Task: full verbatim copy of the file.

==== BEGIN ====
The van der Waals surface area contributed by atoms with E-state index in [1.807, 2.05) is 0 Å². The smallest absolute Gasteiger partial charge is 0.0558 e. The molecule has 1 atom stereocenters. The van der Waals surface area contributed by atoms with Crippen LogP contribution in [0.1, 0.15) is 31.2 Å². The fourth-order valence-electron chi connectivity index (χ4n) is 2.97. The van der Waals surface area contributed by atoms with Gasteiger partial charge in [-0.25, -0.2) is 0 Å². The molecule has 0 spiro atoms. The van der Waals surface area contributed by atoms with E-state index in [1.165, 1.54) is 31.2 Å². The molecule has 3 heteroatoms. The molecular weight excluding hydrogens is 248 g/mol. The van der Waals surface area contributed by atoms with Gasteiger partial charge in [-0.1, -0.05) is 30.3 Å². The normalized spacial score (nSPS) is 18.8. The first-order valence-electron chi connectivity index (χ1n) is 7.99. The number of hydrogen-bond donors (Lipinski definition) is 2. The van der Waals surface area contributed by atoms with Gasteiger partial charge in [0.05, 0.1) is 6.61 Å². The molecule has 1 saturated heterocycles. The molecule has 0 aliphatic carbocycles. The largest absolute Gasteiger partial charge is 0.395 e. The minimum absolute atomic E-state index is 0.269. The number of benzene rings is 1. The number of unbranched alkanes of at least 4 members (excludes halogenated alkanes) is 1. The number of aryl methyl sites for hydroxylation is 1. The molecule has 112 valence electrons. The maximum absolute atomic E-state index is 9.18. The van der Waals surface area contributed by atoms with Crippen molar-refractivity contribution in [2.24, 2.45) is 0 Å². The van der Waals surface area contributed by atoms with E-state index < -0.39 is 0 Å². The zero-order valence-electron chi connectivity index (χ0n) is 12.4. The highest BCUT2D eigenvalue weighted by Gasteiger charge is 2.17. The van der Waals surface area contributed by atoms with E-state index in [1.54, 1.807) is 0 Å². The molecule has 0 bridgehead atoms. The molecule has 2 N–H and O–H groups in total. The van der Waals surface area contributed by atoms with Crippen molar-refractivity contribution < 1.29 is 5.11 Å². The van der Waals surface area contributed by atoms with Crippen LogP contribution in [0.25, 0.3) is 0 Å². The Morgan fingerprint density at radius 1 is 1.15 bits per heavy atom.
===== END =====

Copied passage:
The van der Waals surface area contributed by atoms with E-state index in [1.807, 2.05) is 0 Å². The smallest absolute Gasteiger partial charge is 0.0558 e. The molecule has 1 atom stereocenters. The van der Waals surface area contributed by atoms with Crippen LogP contribution in [0.1, 0.15) is 31.2 Å². The fourth-order valence-electron chi connectivity index (χ4n) is 2.97. The van der Waals surface area contributed by atoms with Gasteiger partial charge in [-0.25, -0.2) is 0 Å². The molecule has 0 spiro atoms. The van der Waals surface area contributed by atoms with E-state index in [1.165, 1.54) is 31.2 Å². The molecule has 3 heteroatoms. The molecular weight excluding hydrogens is 248 g/mol. The van der Waals surface area contributed by atoms with Gasteiger partial charge in [-0.1, -0.05) is 30.3 Å². The normalized spacial score (nSPS) is 18.8. The first-order valence-electron chi connectivity index (χ1n) is 7.99. The number of hydrogen-bond donors (Lipinski definition) is 2. The van der Waals surface area contributed by atoms with Gasteiger partial charge in [0.05, 0.1) is 6.61 Å². The molecule has 1 saturated heterocycles. The molecule has 0 aliphatic carbocycles. The largest absolute Gasteiger partial charge is 0.395 e. The minimum absolute atomic E-state index is 0.269. The number of benzene rings is 1. The number of unbranched alkanes of at least 4 members (excludes halogenated alkanes) is 1. The number of aryl methyl sites for hydroxylation is 1. The molecule has 112 valence electrons. The maximum absolute atomic E-state index is 9.18. The van der Waals surface area contributed by atoms with Crippen molar-refractivity contribution in [2.24, 2.45) is 0 Å². The van der Waals surface area contributed by atoms with E-state index < -0.39 is 0 Å². The zero-order valence-electron chi connectivity index (χ0n) is 12.4. The highest BCUT2D eigenvalue weighted by Gasteiger charge is 2.17. The van der Waals surface area contributed by atoms with E-state index in [1.54, 1.807) is 0 Å². The molecule has 0 bridgehead atoms. The molecule has 2 N–H and O–H groups in total. The van der Waals surface area contributed by atoms with Crippen molar-refractivity contribution < 1.29 is 5.11 Å². The van der Waals surface area contributed by atoms with Crippen LogP contribution in [0.25, 0.3) is 0 Å². The Morgan fingerprint density at radius 1 is 1.15 bits per heavy atom.